A deep faith and trust must therefore underlie true conjugal love. That trust is the most sacred and inviolable thing in a marriage, because it is the very foundation of its possibility. Deception and faithlessness destroy conjugal love because, and to the extent that, they undermine that trust. For the same reason, honest and open interchange about long-standing goals and attitudes is at the heart of marriage.

Passion alone can’t ground conjugal trust. Neither can shared entertainments and the pleasure of each other’s company. Both partners must have matured enough that their core values are stable. They must be unselfish enough to lay everything on the table for compromise, apart from those permanent, shared values. And they must resist the tendency to form secret, selfish goals. Only to the degree they approach these ideals are partners worthy of the trust that makes conjugal love possible.

[For the final, published version of this essay, please see A Theory of Jerks and Other Philosophical Misadventures.]

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2 comments:

George Gantz said...

Eric - Thank you for a lovely post . Your sentiment exhibits a remarkable parallel to the conclusions offered by Emmanuel Swedenborg in his theological tome that used to go by the title "Conjugial Love" (1768). The Swedenborg Foundation offers an updated English translation: https://swedenborg.com/product/love-in-marriage/ I was introduced to this work by a friend during my separation (followed by divorce) almost 30 years ago, and the chapter "On the causes of colds and separations in marriage" provided an insightful and detailed commentary on the disconnects that had led to the failure of my marriage. As you note, the feelings between two people, and the conditionality of that shared life, are changeable --- but if both parties are fully committed to that shared life, they can work through the changes. If they are not so synchronized, then the stresses can (and often do) tear the marriage apart.

An important question is how that synchronization is inspired and maintained. The context for synchronization identified by Swedenborg is the mutual recognition of and commitment to the transcendence of Divine Creation. We are each participants in a grand infinite ordering of creation --- and conjugal love is the foundation for that ordering. If both partners share that belief structure / worldview, then the daily stresses of life are much less likely to shake the marriage commitment, Indeed, his message is that the love between congujial partners will continue to grow, even through the eternity of heaven. That's an inspiring image!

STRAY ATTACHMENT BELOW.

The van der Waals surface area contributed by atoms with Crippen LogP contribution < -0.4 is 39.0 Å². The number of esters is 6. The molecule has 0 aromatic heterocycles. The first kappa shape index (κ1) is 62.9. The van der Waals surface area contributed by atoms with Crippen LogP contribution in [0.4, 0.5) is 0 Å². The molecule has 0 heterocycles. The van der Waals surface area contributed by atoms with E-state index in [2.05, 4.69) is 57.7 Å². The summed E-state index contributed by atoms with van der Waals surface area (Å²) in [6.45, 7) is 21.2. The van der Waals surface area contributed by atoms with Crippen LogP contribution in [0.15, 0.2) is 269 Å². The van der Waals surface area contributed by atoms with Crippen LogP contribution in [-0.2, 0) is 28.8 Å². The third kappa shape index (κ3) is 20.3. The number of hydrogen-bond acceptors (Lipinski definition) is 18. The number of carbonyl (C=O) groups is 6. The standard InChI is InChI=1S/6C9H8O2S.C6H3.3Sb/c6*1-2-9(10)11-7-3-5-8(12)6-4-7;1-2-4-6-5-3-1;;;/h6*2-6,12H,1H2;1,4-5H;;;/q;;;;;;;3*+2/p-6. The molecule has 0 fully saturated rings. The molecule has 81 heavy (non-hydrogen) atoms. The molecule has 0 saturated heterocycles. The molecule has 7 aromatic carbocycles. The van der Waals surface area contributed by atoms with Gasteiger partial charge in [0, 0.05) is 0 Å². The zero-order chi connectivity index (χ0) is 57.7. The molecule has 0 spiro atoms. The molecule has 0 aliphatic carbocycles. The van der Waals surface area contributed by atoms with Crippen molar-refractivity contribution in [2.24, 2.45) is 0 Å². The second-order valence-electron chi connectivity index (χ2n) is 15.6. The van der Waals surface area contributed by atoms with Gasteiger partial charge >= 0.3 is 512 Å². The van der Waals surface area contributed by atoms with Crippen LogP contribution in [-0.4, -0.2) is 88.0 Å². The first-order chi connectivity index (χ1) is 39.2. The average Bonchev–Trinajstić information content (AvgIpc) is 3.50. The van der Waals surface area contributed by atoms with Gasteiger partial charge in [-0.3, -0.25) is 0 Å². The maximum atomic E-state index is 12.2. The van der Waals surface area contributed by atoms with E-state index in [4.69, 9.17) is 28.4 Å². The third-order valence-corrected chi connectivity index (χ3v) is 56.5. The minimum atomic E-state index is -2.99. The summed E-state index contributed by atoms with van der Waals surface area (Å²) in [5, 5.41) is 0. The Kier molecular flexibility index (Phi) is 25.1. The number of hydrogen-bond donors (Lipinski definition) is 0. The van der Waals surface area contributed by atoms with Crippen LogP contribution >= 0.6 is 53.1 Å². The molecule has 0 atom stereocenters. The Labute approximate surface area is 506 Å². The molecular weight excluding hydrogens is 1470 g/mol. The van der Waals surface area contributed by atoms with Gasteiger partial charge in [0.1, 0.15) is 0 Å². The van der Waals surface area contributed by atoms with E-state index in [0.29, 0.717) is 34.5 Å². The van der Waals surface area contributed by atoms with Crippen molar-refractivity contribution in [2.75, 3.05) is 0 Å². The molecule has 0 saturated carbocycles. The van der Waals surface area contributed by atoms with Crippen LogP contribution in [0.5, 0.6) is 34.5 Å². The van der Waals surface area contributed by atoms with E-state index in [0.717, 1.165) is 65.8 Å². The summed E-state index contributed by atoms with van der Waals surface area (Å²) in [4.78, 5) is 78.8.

Arguably, religion can provide a very powerful incentive for human commitment. Baumeister and Tierny, Robert Wright, Jonathon Haidt, Alain de Botton and many other secular and atheist writers attest to the power of religious belief in sustaining commitment in the face of difficult circumstances. While Alain may be trying with his School of Life, it is difficult to see how a secular or human-centered worldview alone can provide a similarly compelling incentive.

Thankfully, the promise of conjugal love is also, ultimately, supported by human biology. As a recent article in AEON discusses (Collaborators in creation by Doyne Farmer et al, 1-27-20) humans raised in a loving environment experience hormonal cascades throughout life that support powerful lifetime bonding. It would seem that if this biological imperative can be paired with an appropriate cognitive cultural mythology, we would have a winning combination.

May we all be blessed in our efforts to create one!

Eric Schwitzgebel said...

Thanks for that insightful and interesting comment, George! I was unfamiliar with the Swedenborg. I'll check it out.